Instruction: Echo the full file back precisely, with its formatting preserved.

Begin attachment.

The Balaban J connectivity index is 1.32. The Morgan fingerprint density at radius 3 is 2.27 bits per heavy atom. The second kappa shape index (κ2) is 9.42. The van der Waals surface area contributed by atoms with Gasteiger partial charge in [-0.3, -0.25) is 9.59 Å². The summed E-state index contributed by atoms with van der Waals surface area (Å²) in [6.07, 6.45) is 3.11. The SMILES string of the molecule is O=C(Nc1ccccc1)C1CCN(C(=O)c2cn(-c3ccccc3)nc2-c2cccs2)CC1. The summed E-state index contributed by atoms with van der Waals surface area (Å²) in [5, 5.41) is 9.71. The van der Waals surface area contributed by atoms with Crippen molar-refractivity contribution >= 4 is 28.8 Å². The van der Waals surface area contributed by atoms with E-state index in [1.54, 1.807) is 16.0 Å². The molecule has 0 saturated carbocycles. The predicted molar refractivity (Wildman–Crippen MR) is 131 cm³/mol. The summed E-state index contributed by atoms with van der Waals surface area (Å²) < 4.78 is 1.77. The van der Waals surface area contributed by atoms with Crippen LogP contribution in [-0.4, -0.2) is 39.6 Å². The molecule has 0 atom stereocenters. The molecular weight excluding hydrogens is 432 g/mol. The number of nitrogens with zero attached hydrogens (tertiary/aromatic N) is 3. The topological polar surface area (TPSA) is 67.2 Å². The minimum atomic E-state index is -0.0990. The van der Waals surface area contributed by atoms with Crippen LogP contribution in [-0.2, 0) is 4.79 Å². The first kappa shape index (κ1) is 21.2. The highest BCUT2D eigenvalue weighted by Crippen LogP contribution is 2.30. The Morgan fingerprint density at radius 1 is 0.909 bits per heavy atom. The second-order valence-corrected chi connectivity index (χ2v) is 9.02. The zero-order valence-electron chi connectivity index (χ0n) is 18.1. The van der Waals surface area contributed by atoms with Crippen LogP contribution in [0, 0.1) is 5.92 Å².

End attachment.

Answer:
The Balaban J connectivity index is 1.32. The Morgan fingerprint density at radius 3 is 2.27 bits per heavy atom. The second kappa shape index (κ2) is 9.42. The van der Waals surface area contributed by atoms with Gasteiger partial charge in [-0.3, -0.25) is 9.59 Å². The summed E-state index contributed by atoms with van der Waals surface area (Å²) in [6.07, 6.45) is 3.11. The SMILES string of the molecule is O=C(Nc1ccccc1)C1CCN(C(=O)c2cn(-c3ccccc3)nc2-c2cccs2)CC1. The summed E-state index contributed by atoms with van der Waals surface area (Å²) in [5, 5.41) is 9.71. The van der Waals surface area contributed by atoms with Crippen molar-refractivity contribution >= 4 is 28.8 Å². The van der Waals surface area contributed by atoms with E-state index in [1.54, 1.807) is 16.0 Å². The molecule has 0 saturated carbocycles. The predicted molar refractivity (Wildman–Crippen MR) is 131 cm³/mol. The summed E-state index contributed by atoms with van der Waals surface area (Å²) < 4.78 is 1.77. The van der Waals surface area contributed by atoms with Crippen LogP contribution in [-0.4, -0.2) is 39.6 Å². The molecule has 0 atom stereocenters. The molecular weight excluding hydrogens is 432 g/mol. The number of nitrogens with zero attached hydrogens (tertiary/aromatic N) is 3. The topological polar surface area (TPSA) is 67.2 Å². The minimum atomic E-state index is -0.0990. The van der Waals surface area contributed by atoms with Crippen LogP contribution in [-0.2, 0) is 4.79 Å². The first kappa shape index (κ1) is 21.2. The highest BCUT2D eigenvalue weighted by Crippen LogP contribution is 2.30. The Morgan fingerprint density at radius 1 is 0.909 bits per heavy atom. The second-order valence-corrected chi connectivity index (χ2v) is 9.02. The zero-order valence-electron chi connectivity index (χ0n) is 18.1. The van der Waals surface area contributed by atoms with Crippen LogP contribution in [0, 0.1) is 5.92 Å².